Cities, Counties Still Scrambling for Revenue from Changing Transient Lodging Models

As the digital age has caused the decline of many business models – among the casualties: video stores, record stores, encyclopedias, and travel agencies, but for some reason not landline long-distance service – state and local governments have struggled not to die with their host organisms. Today we look at cities’ and counties’ ongoing efforts to keep pace with the lodging industry.   

For several years now city and county taxing authorities have been looking to online travel companies (OTCs) as a potential source of expanded lodging tax revenue. To this end, these taxing authorities have sought to have their lodging taxes applied to the total amount customers pay to OTCs to rent rooms, rather than on the lower amount actually paid to the hotels by the OTCs. This has been a losing argument so far this year, with OTCs winning cases in Hawaii, Florida, and, just last week, North Dakota. You can read more about these developments in Michael Bologna’s recent article in Bloomberg BNA’s Daily Tax Report. 

Compared to the OTC model, local governments have only recently begun to address the sharing economy lodging model popularized by Airbnb. Airbnb just began collecting occupancy tax in its home city of San Francisco in October. This followed the city’s passage last year of compromise legislation both legalizing short-term rentals of residential property and requiring that Airbnb and like businesses collect and remit the city’s occupancy tax. In a similar effort to capture revenue from this lodging model, and following a 2012 loss against Expedia, Philadelphia has enacted an ordinance permitting (but not requiring) booking agents such as Airbnb to collect the city’s occupancy tax on behalf of peer-to-peer hosts. Just in time for Pope Francis’s visit to the city this fall, the ordinance, effective July 1, also requires those booking agents that do not collect the tax to file quarterly information reports on hosts listing accommodations with them.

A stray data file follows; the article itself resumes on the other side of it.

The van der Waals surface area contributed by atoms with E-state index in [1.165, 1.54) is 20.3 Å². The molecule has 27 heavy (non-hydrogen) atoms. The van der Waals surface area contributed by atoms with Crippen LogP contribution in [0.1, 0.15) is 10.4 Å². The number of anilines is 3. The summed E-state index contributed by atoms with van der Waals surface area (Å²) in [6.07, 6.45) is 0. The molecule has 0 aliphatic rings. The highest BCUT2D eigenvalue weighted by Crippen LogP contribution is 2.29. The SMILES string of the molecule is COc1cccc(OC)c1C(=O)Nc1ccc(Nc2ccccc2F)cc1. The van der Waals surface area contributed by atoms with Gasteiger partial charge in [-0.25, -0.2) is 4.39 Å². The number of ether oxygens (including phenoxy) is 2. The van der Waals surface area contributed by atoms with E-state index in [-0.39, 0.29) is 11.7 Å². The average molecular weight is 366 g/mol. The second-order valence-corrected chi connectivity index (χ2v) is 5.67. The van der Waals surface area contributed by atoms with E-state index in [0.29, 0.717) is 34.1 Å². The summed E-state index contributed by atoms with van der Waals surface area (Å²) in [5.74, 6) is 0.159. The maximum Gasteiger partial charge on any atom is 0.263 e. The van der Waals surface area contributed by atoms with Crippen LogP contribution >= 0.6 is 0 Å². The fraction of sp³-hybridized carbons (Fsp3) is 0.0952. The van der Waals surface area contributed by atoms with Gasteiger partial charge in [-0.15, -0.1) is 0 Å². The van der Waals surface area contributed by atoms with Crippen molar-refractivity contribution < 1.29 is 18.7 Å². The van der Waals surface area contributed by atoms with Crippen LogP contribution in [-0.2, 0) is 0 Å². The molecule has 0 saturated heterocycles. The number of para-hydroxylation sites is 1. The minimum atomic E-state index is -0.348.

Continue the discussion on Bloomberg BNA’s State Tax Group on LinkedIn: What other property could consumers be renting out for extra money?

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